Another price hike for stamps? Here’s a better way

The cost of a Forever stamp is set to drop from 58 cents to 60 cents in July – part of Postmaster General Louis DeJoy’s effort to raise prices ‘at an uncomfortable pace’ until the Postal Service becomes financially self-sufficient .

The agency, which receives no direct taxpayer funds, has been losing money for 14 years. It expects to lose another $110 billion over the next decade.

The reasons are obvious. Revenue from first class mail has all but disappeared with the shift to digital communications.

The Postal Service has also been crippled by contributing to a health benefit fund for current and retired employees for 75 years.

Is there a better way to save the postal service instead of endless price hikes?


We should follow the example of more than a hundred other countries and allow the Post Office to offer limited banking services in its thousands of post offices.

France, Japan and China are among the countries that are keeping postal services in the age of electronic mail by allowing their post offices to compete with private banks.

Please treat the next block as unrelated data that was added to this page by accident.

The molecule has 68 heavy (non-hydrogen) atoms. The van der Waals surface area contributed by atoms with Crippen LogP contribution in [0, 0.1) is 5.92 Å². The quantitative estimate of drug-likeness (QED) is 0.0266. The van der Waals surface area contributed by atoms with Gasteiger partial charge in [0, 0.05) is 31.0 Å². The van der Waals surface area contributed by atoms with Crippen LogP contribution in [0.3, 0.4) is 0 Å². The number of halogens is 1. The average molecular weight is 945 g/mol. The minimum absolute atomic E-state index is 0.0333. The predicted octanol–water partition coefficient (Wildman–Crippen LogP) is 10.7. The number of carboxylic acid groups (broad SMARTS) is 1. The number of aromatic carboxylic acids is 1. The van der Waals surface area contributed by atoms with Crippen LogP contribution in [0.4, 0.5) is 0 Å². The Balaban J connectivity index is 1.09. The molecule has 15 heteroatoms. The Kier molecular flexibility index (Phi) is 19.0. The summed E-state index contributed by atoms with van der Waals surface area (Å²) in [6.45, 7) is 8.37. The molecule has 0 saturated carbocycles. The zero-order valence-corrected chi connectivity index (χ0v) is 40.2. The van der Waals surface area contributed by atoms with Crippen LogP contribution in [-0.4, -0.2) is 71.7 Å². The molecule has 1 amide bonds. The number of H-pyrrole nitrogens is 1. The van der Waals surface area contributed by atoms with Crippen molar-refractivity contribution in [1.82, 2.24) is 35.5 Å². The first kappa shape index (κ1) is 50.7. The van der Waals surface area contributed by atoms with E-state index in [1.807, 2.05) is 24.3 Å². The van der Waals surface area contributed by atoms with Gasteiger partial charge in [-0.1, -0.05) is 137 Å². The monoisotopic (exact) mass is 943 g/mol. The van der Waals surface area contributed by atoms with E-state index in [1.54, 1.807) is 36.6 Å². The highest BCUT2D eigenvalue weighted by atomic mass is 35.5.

When I lived in Tokyo, I had a postal bank account. It was incredibly convenient and just as reliable as a major bank.

There has been a long time for such systems to fix problems. The first postal banking system was set up by Great Britain in 1861.

Democratic lawmakers have introduced various bills over the years to bring banking services to the U.S. Postal Service, and to date they have all been opposed by Republicans.

Senator Kirsten Gillibrand, a New York Democrat, introduced legislation to create a post office bank in 2018. It would have allowed post offices to offer checking and savings accounts and provide low-rate short-term loans of interest.

“I think it’s such an elegant solution for complex problems,” Gillibrand told me at the time, “especially payday loans.”

She noted that millions of Americans are trapped each year by short-term lenders charging annual interest rates of up to 400%.

“Congress has the ability to eliminate these predatory practices right now by creating a postal bank that would be accessible to everyone,” Gillibrand said.

Unfortunately, this elegant solution is far from being implemented.

Instead, we have DeJoy, who was nominated by former President Trump, saying that stamps will continue to get more expensive “until we achieve our goal of projecting a trajectory that shows we’re becoming autonomous”.

File this under “missed opportunity”.

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